FX’s “The Americans,” set in the last great gasp of the Cold War in the early 1980s, jogs memories of Yaz and K-cars, but the third season also is marked by reminders of just how much history repeats itself.
Executive producers Joe Weisberg and Joel Fields talked to Variety‘s “PopPolitics” on SiriusXM about one of the season’s storylines: the efforts by Soviet-spies-as-suburban-couple Elizabeth and Philip Jennings (Keri Russell and Matthew Rhys) to glean any information about the CIA’s covert operation to support insurgents in Afghanistan, where the Soviet occupation is quickly turning into that country’s Vietnam.
“What we were very aware of is that this war that the Soviets fought for 10 years was of course something that we failed to learn our lesson from,” Weisberg says, noting that former Soviet soldiers went on TV and radio and pleaded with the U.S. not to go into the country after 9/11.
“They said: ‘You guys don’t know what you are getting into. We do. And we are going to tell you and please for your own sakes don’t do it.’ And, of course, we waded into the exact same waters and lost the war for more or less the exact same reasons.
“Obviously everyone knows that history repeats itself, that isn’t news to anybody, but on our show, to be able to go back to the earlier war, and from a more sympathetic viewpoint, now that we have stumbled sort of in the same way, to see the pain and suffering that the Soviets endured and see by a certain degree a substantial amount of it was caused by arms that we paid for, and were inflicted by people who were our allies then but are our enemies now, is just sort of poignant and sad.”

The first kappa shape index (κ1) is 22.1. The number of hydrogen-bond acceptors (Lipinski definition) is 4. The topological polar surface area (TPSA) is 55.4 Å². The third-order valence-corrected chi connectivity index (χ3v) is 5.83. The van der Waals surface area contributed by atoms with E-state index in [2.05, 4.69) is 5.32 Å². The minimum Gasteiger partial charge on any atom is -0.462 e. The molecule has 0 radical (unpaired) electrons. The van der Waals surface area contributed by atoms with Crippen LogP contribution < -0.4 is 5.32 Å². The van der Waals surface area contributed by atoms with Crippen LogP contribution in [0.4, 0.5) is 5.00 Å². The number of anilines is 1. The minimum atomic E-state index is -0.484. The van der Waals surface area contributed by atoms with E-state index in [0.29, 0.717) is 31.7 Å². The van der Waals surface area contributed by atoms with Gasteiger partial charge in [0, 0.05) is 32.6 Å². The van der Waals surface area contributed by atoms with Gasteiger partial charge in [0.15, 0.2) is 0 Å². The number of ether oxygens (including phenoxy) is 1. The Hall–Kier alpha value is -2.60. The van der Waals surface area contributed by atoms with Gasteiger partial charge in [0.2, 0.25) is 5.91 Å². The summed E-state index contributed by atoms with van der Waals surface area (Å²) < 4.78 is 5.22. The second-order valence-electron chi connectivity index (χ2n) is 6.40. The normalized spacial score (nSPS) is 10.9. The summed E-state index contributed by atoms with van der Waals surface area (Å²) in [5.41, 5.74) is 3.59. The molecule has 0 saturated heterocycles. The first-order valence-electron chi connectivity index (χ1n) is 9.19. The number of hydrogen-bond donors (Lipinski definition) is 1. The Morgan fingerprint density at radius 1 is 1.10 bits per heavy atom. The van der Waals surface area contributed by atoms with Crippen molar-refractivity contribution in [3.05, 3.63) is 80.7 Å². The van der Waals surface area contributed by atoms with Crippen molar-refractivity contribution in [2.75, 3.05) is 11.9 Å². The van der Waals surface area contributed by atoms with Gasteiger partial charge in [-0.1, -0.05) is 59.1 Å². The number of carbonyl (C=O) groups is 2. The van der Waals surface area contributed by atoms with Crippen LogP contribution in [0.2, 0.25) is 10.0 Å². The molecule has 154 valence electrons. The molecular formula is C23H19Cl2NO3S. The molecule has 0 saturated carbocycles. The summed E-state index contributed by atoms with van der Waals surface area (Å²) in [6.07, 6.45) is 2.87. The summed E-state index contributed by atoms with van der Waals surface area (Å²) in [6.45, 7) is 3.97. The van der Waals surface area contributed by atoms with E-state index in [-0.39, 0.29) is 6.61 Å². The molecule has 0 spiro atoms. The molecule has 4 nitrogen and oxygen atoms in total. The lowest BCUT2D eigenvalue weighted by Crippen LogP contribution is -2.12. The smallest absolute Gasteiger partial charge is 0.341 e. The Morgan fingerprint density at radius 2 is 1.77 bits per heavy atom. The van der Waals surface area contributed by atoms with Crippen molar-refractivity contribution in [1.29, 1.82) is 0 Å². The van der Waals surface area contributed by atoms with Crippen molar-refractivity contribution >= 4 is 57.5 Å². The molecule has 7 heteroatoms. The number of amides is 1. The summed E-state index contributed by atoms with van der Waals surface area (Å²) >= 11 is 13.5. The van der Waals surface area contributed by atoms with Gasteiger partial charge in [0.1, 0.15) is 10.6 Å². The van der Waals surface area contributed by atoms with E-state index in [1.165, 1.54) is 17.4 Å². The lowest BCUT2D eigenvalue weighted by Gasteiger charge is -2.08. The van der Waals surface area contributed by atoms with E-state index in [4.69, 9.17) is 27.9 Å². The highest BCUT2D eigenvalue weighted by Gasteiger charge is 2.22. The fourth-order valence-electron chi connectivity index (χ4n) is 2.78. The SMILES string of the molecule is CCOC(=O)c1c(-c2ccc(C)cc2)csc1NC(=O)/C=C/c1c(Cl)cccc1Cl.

The show draws a lot of its tension from the severe rift in Soviet-U.S. relations during that period, and since “The Americans” debuted, present-day relations between Washington and Moscow have deteriorated.
The analogy of 1982 to 2015 goes only so far, Fields says, as that era was one of an existential threat of thermonuclear holocaust. “That feeling is gone now,” he says. “There is the threat of terror now, but nothing seems so apocalyptic as that, and then there is just the recurrent shock that people see this as a period show, when to me and Joe, it’s just our high school years,” he says.
This season features references to Philip having gone through a kind of KGB sex training, practice to prepare himself for gleaning information from extramarital encounters, all in duty to the home country. Weisberg talks about the true-life case that inspired the storyline.
The show tries to stay faithful to the era with vintage news clips and commercials. One, a sexually suggestive spot for Love’s Baby Soft, a baby powder, really did run on TV. See it here.
Comedian and activist Dick Gregory, who participated in the Selma-to-Montgomery march in 1965, talks about some of the misperceptions of that chapter in the civil rights movement. He was actually in Selma two years earlier, for a voting rights campaign in 1963, and while his celebrity status helped draw crowds and media interest, he knew that he also had to make a genuine commitment, one that meant multiple arrests along with his wife, Lillian. Gregory talks about how he overcame his fears, even that he would be killed, before going to Selma and other parts of the South, including Greenwood, Miss.
David Cohen of Variety and Nikki Schwab of U.S. News talk about trust in government at a time when dramas like “House of Cards” and “Scandal” give such a dark view of D.C. and the motivations of politicians. They also talk about why, despite ample cases in the past, politicians are still prone to the temptations of expensive airline travel and lavish office space.
“PopPolitics,” hosted by Ted Johnson, airs Thursdays at 2 p.m. ET/11 a.m. PT on SiriusXM’s politics channel POTUS 124.